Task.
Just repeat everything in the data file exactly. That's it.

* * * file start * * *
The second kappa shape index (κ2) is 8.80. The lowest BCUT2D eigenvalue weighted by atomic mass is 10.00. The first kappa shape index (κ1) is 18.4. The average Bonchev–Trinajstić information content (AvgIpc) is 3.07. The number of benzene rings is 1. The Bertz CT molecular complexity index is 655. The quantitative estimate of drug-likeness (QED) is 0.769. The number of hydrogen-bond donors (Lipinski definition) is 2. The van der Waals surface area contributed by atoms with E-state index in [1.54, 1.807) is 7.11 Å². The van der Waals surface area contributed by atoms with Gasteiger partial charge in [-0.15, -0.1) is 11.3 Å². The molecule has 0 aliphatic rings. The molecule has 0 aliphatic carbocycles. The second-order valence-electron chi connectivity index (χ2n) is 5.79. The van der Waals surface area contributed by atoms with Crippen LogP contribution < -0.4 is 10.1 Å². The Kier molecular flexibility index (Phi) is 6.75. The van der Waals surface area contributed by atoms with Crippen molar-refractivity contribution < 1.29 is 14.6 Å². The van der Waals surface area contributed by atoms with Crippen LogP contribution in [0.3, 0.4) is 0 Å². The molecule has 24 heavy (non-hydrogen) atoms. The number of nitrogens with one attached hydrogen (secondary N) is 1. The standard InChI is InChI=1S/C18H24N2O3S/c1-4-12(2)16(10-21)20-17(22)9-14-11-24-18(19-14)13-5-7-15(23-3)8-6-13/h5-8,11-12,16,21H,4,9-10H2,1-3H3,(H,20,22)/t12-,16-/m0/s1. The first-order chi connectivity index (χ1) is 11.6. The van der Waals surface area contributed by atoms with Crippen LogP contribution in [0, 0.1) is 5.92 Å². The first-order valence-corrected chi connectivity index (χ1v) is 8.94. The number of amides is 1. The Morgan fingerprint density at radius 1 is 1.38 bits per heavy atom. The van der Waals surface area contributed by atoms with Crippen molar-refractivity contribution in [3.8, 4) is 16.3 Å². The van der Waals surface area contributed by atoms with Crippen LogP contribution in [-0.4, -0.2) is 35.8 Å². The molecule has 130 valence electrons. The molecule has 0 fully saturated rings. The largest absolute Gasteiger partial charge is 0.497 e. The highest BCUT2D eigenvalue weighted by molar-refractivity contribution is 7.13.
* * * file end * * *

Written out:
The second kappa shape index (κ2) is 8.80. The lowest BCUT2D eigenvalue weighted by atomic mass is 10.00. The first kappa shape index (κ1) is 18.4. The average Bonchev–Trinajstić information content (AvgIpc) is 3.07. The number of benzene rings is 1. The Bertz CT molecular complexity index is 655. The quantitative estimate of drug-likeness (QED) is 0.769. The number of hydrogen-bond donors (Lipinski definition) is 2. The van der Waals surface area contributed by atoms with E-state index in [1.54, 1.807) is 7.11 Å². The van der Waals surface area contributed by atoms with Gasteiger partial charge in [-0.15, -0.1) is 11.3 Å². The molecule has 0 aliphatic rings. The molecule has 0 aliphatic carbocycles. The second-order valence-electron chi connectivity index (χ2n) is 5.79. The van der Waals surface area contributed by atoms with Crippen LogP contribution < -0.4 is 10.1 Å². The Kier molecular flexibility index (Phi) is 6.75. The van der Waals surface area contributed by atoms with Crippen molar-refractivity contribution < 1.29 is 14.6 Å². The van der Waals surface area contributed by atoms with Crippen LogP contribution in [0.3, 0.4) is 0 Å². The molecule has 24 heavy (non-hydrogen) atoms. The number of nitrogens with one attached hydrogen (secondary N) is 1. The standard InChI is InChI=1S/C18H24N2O3S/c1-4-12(2)16(10-21)20-17(22)9-14-11-24-18(19-14)13-5-7-15(23-3)8-6-13/h5-8,11-12,16,21H,4,9-10H2,1-3H3,(H,20,22)/t12-,16-/m0/s1. The first-order chi connectivity index (χ1) is 11.6. The van der Waals surface area contributed by atoms with Crippen LogP contribution in [0, 0.1) is 5.92 Å². The first-order valence-corrected chi connectivity index (χ1v) is 8.94. The number of amides is 1. The Morgan fingerprint density at radius 1 is 1.38 bits per heavy atom. The van der Waals surface area contributed by atoms with Crippen molar-refractivity contribution in [3.8, 4) is 16.3 Å². The van der Waals surface area contributed by atoms with Crippen LogP contribution in [-0.4, -0.2) is 35.8 Å². The molecule has 130 valence electrons. The molecule has 0 fully saturated rings. The largest absolute Gasteiger partial charge is 0.497 e. The highest BCUT2D eigenvalue weighted by molar-refractivity contribution is 7.13.